Sundance 2014 Review: CAMP X-RAY, A Work Of Moral Ambivalence

Jason Gorber, Featured Critic
I was busy processing the ending of Camp X-Ray, a film about a soldier relating to prisoners in Guantanamo Bay, when I saw the credit - Executive Produced by David Gordon Green. 

It's hard to say just what effect this great filmmaker had on Peter Sattler's film, but it did lead me to think a little harder about it than I might have otherwise. And I've concluded it just might be a very good film, almost a great one, if you buy one thing - its protagonist is an idiot.

Now, this will be a bit spoilery, but you'll forgive me, as the ending of the film may either ruin it or make it something kind of great. Before we get to that, let me state unequivocally that Kristen Stewart is perfectly cast in this film. She's always had some hard features, and her role as a small-town Army girl thrust into the moral quagmire of Gitmo is played to near perfection.

Stewart provides just the right mix of toughness and fragility, and she's entirely believable in her role. She spends the best part of the film in a kind of battle of wits with the imprisoned Ali Amir, played with scene-stealing brashness by A Separation's Peyman Moaadi.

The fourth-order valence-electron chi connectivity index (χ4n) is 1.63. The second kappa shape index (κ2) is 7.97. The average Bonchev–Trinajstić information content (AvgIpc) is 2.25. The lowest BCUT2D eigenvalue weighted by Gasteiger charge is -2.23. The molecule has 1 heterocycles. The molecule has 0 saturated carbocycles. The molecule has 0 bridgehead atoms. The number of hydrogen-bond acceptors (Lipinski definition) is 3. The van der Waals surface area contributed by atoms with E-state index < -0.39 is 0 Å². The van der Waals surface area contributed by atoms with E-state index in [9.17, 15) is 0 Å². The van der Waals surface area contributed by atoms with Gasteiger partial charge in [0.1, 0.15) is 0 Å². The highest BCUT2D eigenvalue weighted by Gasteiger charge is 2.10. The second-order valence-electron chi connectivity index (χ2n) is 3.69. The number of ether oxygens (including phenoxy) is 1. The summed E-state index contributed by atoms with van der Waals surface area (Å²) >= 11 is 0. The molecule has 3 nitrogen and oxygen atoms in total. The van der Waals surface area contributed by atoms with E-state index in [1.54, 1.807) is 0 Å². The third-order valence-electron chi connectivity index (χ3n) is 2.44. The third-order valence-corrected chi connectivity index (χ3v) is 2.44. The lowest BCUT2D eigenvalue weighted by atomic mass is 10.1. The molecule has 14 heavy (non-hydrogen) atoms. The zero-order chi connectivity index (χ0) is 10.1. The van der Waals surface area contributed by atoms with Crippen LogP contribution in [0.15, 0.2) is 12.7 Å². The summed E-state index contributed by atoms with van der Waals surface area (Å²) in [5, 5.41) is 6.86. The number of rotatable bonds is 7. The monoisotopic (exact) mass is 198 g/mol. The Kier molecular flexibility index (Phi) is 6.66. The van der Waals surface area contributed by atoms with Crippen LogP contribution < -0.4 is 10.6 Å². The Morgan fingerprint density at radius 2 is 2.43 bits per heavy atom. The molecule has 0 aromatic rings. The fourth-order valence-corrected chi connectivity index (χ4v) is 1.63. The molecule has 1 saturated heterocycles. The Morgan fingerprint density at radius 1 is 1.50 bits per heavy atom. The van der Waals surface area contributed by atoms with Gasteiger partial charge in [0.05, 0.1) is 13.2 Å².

Through the film, we see the kind of transformation we expect, the humanizing factor that occurs when the prisoner begins to feel that most critical of emotions, empathy, towards their captor. There are moments of humour mixed with despair, sometimes over something as simple as the latest volume of a Harry Potter novel.

It's in these deft little moments that Sattler's script leads the audience, too, to share empathy with all involved - the supreme boredom and repetition shared by both jailer and jailed. This is an ecosystem, a sort of penal coral reef where each organism plays its role. 


[Beware -- Spoilers for the ending of the movie ahead.]

Which leads us to the most morally unsettling part of the film, its conclusion (and, again, this spoils the ending). If we're to read it on face value, Amy gives Ali the book with the inscription, finally seeing him not as a war criminal but as "a good guy". She's gone from small-town, small minded Floridian to one who can see the unfairness and cruelty of the imprisonment, and no doubt believes unequivocally that the imprisonment of Ali is both unfair and unjust.